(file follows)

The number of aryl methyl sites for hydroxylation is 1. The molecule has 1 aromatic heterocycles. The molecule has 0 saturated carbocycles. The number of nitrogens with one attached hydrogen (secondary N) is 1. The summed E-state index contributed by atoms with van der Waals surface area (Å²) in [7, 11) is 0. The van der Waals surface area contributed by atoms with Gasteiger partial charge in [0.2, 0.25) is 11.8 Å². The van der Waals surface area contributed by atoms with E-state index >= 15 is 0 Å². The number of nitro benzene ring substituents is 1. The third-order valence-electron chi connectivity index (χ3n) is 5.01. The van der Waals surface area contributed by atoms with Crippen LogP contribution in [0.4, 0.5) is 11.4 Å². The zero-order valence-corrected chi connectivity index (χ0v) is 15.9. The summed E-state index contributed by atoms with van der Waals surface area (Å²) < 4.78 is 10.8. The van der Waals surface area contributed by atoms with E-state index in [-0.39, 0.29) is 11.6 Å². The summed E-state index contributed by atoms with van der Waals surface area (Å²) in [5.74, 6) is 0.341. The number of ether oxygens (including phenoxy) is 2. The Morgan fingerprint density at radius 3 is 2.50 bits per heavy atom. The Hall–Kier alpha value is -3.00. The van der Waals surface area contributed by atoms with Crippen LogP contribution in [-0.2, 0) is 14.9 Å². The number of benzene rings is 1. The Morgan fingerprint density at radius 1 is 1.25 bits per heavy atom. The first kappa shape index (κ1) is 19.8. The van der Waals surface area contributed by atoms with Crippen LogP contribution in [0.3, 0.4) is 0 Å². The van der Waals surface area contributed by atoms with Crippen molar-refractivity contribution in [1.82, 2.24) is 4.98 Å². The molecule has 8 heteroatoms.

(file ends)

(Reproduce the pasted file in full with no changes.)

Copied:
The number of aryl methyl sites for hydroxylation is 1. The molecule has 1 aromatic heterocycles. The molecule has 0 saturated carbocycles. The number of nitrogens with one attached hydrogen (secondary N) is 1. The summed E-state index contributed by atoms with van der Waals surface area (Å²) in [7, 11) is 0. The van der Waals surface area contributed by atoms with Gasteiger partial charge in [0.2, 0.25) is 11.8 Å². The van der Waals surface area contributed by atoms with E-state index >= 15 is 0 Å². The number of nitro benzene ring substituents is 1. The third-order valence-electron chi connectivity index (χ3n) is 5.01. The van der Waals surface area contributed by atoms with Crippen LogP contribution in [0.4, 0.5) is 11.4 Å². The zero-order valence-corrected chi connectivity index (χ0v) is 15.9. The summed E-state index contributed by atoms with van der Waals surface area (Å²) < 4.78 is 10.8. The van der Waals surface area contributed by atoms with E-state index in [-0.39, 0.29) is 11.6 Å². The summed E-state index contributed by atoms with van der Waals surface area (Å²) in [5.74, 6) is 0.341. The number of ether oxygens (including phenoxy) is 2. The Morgan fingerprint density at radius 3 is 2.50 bits per heavy atom. The Hall–Kier alpha value is -3.00. The van der Waals surface area contributed by atoms with Crippen LogP contribution in [-0.2, 0) is 14.9 Å². The number of benzene rings is 1. The Morgan fingerprint density at radius 1 is 1.25 bits per heavy atom. The first kappa shape index (κ1) is 19.8. The van der Waals surface area contributed by atoms with Crippen LogP contribution in [0.3, 0.4) is 0 Å². The van der Waals surface area contributed by atoms with Crippen molar-refractivity contribution in [1.82, 2.24) is 4.98 Å². The molecule has 8 heteroatoms.